Connecticut Passes Law Updating the Access Symbol

January 13, 2017   News

New Mobility Magazine | Source

access-symbolThe famous blue and white access symbol depicting a wheelchair user has been widely used throughout the world since the 1960s, but will soon be replaced in Connecticut. On Jan. 1, the Constitution State passed a law to replace it with a new symbol that illustrates a more active wheelchair user. Additionally, parking signs bearing the new symbol will say “reserved” instead of “handicapped.”

“It’s 45 years old,” said Connecticut Governor Dannel Malloy about the outgoing symbol. “It was developed at a different time, when our own ideas as a culture and a society were much more about concentrating on that which held people back, as opposed to that which moves people forward, and so it was time.”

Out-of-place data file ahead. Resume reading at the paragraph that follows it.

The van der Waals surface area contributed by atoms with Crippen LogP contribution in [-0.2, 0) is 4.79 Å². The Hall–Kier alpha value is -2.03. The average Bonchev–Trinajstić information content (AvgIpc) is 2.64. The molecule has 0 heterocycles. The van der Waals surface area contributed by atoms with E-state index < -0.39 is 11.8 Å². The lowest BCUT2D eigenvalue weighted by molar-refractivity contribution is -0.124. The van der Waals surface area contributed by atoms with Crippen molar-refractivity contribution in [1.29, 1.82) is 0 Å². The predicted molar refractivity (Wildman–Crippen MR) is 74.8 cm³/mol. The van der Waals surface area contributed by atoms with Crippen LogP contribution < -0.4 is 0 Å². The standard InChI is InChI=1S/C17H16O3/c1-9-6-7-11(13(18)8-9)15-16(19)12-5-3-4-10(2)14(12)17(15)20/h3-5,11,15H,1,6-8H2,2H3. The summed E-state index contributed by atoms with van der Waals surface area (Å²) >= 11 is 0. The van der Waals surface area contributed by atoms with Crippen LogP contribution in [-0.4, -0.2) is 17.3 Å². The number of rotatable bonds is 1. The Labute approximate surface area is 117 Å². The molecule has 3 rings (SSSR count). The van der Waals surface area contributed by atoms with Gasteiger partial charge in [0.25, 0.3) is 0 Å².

The new symbol depicts a wheelchair user leaning forward pushing their own chair. This active stance showcases that people with disabilities are not just passive, sedentary beings, but rather active, independent members of society.

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